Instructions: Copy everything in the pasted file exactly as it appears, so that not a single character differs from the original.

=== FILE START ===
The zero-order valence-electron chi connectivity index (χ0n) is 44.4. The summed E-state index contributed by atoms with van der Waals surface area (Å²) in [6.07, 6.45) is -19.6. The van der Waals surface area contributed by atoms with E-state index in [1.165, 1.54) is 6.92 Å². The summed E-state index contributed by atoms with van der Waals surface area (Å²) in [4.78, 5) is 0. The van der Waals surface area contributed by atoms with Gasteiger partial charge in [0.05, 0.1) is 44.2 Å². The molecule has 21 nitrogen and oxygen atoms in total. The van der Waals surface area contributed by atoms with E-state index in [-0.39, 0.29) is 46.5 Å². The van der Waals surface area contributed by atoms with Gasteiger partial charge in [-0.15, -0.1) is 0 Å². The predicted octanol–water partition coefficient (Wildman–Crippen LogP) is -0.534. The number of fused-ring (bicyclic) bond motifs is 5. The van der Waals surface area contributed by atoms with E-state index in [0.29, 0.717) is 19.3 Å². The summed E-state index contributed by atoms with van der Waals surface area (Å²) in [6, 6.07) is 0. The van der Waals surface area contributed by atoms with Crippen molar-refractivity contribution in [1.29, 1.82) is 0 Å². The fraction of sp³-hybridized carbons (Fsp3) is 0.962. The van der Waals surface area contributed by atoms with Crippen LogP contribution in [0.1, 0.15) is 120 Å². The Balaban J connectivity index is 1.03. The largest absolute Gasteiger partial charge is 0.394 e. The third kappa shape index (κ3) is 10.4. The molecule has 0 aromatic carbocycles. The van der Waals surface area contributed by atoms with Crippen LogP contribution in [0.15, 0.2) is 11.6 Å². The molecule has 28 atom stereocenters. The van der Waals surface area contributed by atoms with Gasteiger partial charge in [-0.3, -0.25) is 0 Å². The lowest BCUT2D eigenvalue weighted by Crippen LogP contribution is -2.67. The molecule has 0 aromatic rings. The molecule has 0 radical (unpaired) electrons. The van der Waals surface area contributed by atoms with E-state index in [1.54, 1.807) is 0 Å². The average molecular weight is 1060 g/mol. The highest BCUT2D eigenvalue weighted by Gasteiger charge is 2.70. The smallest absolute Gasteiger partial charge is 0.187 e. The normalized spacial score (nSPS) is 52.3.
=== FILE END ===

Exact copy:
The zero-order valence-electron chi connectivity index (χ0n) is 44.4. The summed E-state index contributed by atoms with van der Waals surface area (Å²) in [6.07, 6.45) is -19.6. The van der Waals surface area contributed by atoms with E-state index in [1.165, 1.54) is 6.92 Å². The summed E-state index contributed by atoms with van der Waals surface area (Å²) in [4.78, 5) is 0. The van der Waals surface area contributed by atoms with Gasteiger partial charge in [0.05, 0.1) is 44.2 Å². The molecule has 21 nitrogen and oxygen atoms in total. The van der Waals surface area contributed by atoms with E-state index in [-0.39, 0.29) is 46.5 Å². The van der Waals surface area contributed by atoms with Gasteiger partial charge in [-0.15, -0.1) is 0 Å². The predicted octanol–water partition coefficient (Wildman–Crippen LogP) is -0.534. The number of fused-ring (bicyclic) bond motifs is 5. The van der Waals surface area contributed by atoms with E-state index in [0.29, 0.717) is 19.3 Å². The summed E-state index contributed by atoms with van der Waals surface area (Å²) in [6, 6.07) is 0. The van der Waals surface area contributed by atoms with Crippen molar-refractivity contribution in [1.29, 1.82) is 0 Å². The fraction of sp³-hybridized carbons (Fsp3) is 0.962. The van der Waals surface area contributed by atoms with Crippen LogP contribution in [0.1, 0.15) is 120 Å². The Balaban J connectivity index is 1.03. The largest absolute Gasteiger partial charge is 0.394 e. The third kappa shape index (κ3) is 10.4. The molecule has 0 aromatic carbocycles. The van der Waals surface area contributed by atoms with Crippen LogP contribution in [0.15, 0.2) is 11.6 Å². The molecule has 28 atom stereocenters. The van der Waals surface area contributed by atoms with Gasteiger partial charge in [-0.3, -0.25) is 0 Å². The lowest BCUT2D eigenvalue weighted by Crippen LogP contribution is -2.67. The molecule has 0 aromatic rings. The molecule has 0 radical (unpaired) electrons. The van der Waals surface area contributed by atoms with E-state index in [1.54, 1.807) is 0 Å². The average molecular weight is 1060 g/mol. The highest BCUT2D eigenvalue weighted by Gasteiger charge is 2.70. The smallest absolute Gasteiger partial charge is 0.187 e. The normalized spacial score (nSPS) is 52.3.